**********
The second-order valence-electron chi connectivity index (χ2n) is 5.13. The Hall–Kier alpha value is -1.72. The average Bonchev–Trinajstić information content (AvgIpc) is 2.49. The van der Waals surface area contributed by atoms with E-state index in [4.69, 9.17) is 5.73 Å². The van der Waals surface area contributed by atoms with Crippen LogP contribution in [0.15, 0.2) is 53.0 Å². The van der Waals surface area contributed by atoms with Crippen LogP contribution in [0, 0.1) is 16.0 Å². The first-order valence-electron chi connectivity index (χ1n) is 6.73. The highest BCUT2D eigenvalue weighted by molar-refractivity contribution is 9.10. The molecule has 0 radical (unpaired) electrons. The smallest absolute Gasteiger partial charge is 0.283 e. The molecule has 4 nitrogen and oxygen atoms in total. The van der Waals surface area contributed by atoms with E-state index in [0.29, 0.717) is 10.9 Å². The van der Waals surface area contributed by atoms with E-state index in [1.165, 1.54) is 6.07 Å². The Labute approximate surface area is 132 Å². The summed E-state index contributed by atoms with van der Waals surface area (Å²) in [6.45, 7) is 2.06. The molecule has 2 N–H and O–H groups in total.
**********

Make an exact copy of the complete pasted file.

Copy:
The second-order valence-electron chi connectivity index (χ2n) is 5.13. The Hall–Kier alpha value is -1.72. The average Bonchev–Trinajstić information content (AvgIpc) is 2.49. The van der Waals surface area contributed by atoms with E-state index in [4.69, 9.17) is 5.73 Å². The van der Waals surface area contributed by atoms with Crippen LogP contribution in [0.15, 0.2) is 53.0 Å². The van der Waals surface area contributed by atoms with Crippen LogP contribution in [0, 0.1) is 16.0 Å². The first-order valence-electron chi connectivity index (χ1n) is 6.73. The highest BCUT2D eigenvalue weighted by molar-refractivity contribution is 9.10. The molecule has 0 radical (unpaired) electrons. The smallest absolute Gasteiger partial charge is 0.283 e. The molecule has 4 nitrogen and oxygen atoms in total. The van der Waals surface area contributed by atoms with E-state index in [0.29, 0.717) is 10.9 Å². The van der Waals surface area contributed by atoms with E-state index in [1.165, 1.54) is 6.07 Å². The Labute approximate surface area is 132 Å². The summed E-state index contributed by atoms with van der Waals surface area (Å²) in [6.45, 7) is 2.06. The molecule has 2 N–H and O–H groups in total.